I have made a start on my research for the first module of my RSN certificate. The topic for this module is Jacobean crewel work – not something I have done a lot of, except for the little robin sampler that is my current “work in progress”
As you can see, that is not a vast amount of experience….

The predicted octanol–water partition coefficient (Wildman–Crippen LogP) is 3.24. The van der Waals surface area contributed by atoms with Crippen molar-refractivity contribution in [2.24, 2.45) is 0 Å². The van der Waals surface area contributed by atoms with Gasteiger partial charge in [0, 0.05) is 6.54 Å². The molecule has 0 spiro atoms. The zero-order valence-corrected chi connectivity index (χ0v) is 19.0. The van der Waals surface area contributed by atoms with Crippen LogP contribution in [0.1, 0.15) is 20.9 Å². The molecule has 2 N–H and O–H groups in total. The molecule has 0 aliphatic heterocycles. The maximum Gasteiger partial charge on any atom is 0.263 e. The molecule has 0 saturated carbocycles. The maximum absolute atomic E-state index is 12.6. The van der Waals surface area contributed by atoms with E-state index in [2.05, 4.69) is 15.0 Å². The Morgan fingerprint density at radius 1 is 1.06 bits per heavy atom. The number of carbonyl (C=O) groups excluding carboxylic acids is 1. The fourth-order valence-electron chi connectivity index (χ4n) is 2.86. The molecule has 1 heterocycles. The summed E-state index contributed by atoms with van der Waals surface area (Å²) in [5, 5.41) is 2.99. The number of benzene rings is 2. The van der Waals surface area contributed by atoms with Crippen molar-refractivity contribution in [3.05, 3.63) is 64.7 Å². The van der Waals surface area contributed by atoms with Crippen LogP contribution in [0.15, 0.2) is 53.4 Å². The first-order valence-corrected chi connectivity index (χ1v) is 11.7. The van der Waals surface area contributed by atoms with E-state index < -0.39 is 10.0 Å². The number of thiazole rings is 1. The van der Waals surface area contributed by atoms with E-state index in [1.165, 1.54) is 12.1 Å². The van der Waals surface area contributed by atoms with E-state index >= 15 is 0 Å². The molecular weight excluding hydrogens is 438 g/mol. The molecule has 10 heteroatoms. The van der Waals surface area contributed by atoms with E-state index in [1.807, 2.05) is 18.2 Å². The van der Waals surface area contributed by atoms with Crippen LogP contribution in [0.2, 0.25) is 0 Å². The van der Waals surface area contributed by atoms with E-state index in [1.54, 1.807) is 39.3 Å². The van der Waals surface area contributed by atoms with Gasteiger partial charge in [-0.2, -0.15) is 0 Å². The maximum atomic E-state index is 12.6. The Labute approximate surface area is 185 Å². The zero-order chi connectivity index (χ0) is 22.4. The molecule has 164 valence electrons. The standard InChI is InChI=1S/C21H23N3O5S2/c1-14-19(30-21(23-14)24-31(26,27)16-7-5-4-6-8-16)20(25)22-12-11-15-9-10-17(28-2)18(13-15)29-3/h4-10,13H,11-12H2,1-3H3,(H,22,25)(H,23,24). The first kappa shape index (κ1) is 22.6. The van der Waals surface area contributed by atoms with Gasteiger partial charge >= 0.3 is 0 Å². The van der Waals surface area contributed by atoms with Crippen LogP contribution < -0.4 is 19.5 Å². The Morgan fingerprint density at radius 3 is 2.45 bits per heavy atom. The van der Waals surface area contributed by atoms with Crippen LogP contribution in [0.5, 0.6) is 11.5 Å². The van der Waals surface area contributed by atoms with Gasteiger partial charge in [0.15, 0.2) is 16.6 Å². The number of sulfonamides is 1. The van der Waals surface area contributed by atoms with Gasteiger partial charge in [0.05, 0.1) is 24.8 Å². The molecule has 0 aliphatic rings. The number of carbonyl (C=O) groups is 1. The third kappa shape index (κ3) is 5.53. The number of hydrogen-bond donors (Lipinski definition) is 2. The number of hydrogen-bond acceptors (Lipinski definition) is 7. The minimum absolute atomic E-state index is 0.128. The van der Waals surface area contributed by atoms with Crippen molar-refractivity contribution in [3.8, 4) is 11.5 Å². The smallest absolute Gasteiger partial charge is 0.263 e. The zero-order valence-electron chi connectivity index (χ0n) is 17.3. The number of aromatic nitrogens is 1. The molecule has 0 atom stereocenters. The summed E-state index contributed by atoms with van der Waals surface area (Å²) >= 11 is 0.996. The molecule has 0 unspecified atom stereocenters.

Crewel work is very Venerable. It makes it clear in the course notes that the project should have a traditional flavour – we aren’t looking for anything too creatively contemporary. And that’s quite good for a first assignment, because Jacobean work tends to draw heavily on some staple themes, an there is a huge amount of inspiration easily available via a quick “Google image” search. The central part of a traditional crewel work project is a stem with large and fanciful leaves, called a “tree of life”. The idea is that these leaves are shaded and filled with lots of different intricate patterns and textures, worked in wool (the term “crewel” seems to derive from an old English word for wool) The colours are very important too – you often see the same sorts of khaki greens, saffron yellow, duck-egg blues and rusty reds cropping up – I guess that reflects the sort of dyes commonly available for wool in days gone by. You use a palette of very closely matched shades to achieve depth and shading. All of this is really very new to me, so I am reading and surfing and gathering ideas. Three things leap out at me from my quick skim. Obviously, the tree of life and some foliage. Then another common thing is fruit – often a stylized split-open pomegranate, which gives a good opportunity for textured lattice type fillings. But the one that really made me quite excited was the bird of paradise. I am a real nature lover, and I love taking photos of birds, so it isn’t surprising I am drawn to the birds. Tonight I have spent a very pleasant evening sketching my own bird of paradise. It has a way to go yet – it think it might need to go a bit more “stylized” (read:”wacky”) yet, and I need to work it in to a complete design. I think I might try to get birdy looking at a pomegranate on a tree. But the other thing I must not do is get too carried away! I need to hand over my ideas to my tutors, and they will have suggestions for how to make it into a “proper” jacobean design. There is no point rocking up with a completed design – just something to work with. So I need to work through some elements, think about colour balance etc. That is my project for a little while, I thought you might like to see it from scratch.